By Steve Lichtenstein
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So the Brooklyn Nets failed in their offseason attempt to land center Dwight Howard. Not a big deal, at least according to wise old talent connoisseur turned TV analyst Shaquille O’Neal. O’Neal said yesterday he believes that the Nets’ incumbent at the position is better. Sure it would have carried more weight if O’Neal knew his name, mixing up the Nets’ Brook Lopez with his brother, Robin.
Oh, if only that was the sole error in his statement. I’m guessing O’Neal was being a bit playful in tweaking the new big man in Los Angeles. Otherwise, it would have taken the Magic sending half their roster to the Nets in order to acquire Lopez instead of the other way around.
Still, with all of the hype and bravado surrounding Nets training camp this week after their summer roster makeover, I believe it is Lopez, one of the six returning players, who holds the team’s key to the playoff kingdom.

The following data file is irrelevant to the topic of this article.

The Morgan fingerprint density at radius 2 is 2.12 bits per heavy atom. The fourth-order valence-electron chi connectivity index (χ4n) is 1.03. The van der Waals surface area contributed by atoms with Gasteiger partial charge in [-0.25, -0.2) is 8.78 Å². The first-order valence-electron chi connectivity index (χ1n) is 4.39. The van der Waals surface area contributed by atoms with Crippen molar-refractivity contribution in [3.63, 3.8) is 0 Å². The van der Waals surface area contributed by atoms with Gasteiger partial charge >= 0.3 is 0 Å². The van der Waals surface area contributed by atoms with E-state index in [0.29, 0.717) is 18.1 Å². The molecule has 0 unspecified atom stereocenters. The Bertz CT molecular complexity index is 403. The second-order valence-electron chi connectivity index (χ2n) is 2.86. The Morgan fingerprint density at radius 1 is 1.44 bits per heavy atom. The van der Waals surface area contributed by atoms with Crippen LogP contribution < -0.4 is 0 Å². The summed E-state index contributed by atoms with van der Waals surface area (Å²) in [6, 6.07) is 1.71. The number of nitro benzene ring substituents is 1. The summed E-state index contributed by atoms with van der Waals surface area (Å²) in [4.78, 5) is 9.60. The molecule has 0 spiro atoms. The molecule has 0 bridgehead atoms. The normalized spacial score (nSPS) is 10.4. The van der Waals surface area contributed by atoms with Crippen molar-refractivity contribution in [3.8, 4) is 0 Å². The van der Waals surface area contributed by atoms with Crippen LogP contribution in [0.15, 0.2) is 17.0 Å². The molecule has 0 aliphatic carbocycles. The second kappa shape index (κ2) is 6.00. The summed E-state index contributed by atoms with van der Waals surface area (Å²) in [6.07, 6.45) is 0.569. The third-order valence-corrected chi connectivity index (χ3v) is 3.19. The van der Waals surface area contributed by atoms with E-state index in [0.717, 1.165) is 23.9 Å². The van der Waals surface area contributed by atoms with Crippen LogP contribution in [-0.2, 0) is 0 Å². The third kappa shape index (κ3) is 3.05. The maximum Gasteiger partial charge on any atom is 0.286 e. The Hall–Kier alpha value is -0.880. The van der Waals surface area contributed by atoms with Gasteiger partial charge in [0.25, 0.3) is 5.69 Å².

Yes, I am very much aware that this is Deron Williams’ team. And I agree that the Nets had no choice but to go above and beyond to entice the talented point guard in his prime to re-sign. All indications from training camp point to Williams taking on more of a leadership role after sulking in New Jersey for the better part of two years.
However, with no disrespect to Williams’ gifts and his accomplishments in Utah, he is not the type of player who can carry a team on his back — not the way a LeBron James, Kobe Bryant or even a Carmelo Anthony can. Those guys could keep their teams competitive even when they were basically surrounded by bricklayers. If Williams were in that category, his record when he took the court in a New Jersey uniform would have been a lot better than 25-42.
No, Williams needs a supporting cast, particularly a big man. In Utah, that man was Carlos Boozer, who took some of the scoring load and owned the backboards. So while the trade for Joe Johnson, the re-ups of Kris Humphries and Gerald Wallace, and the importation of a whole new bench are all nice, there can be no talk of championship contention without Lopez taking the next step.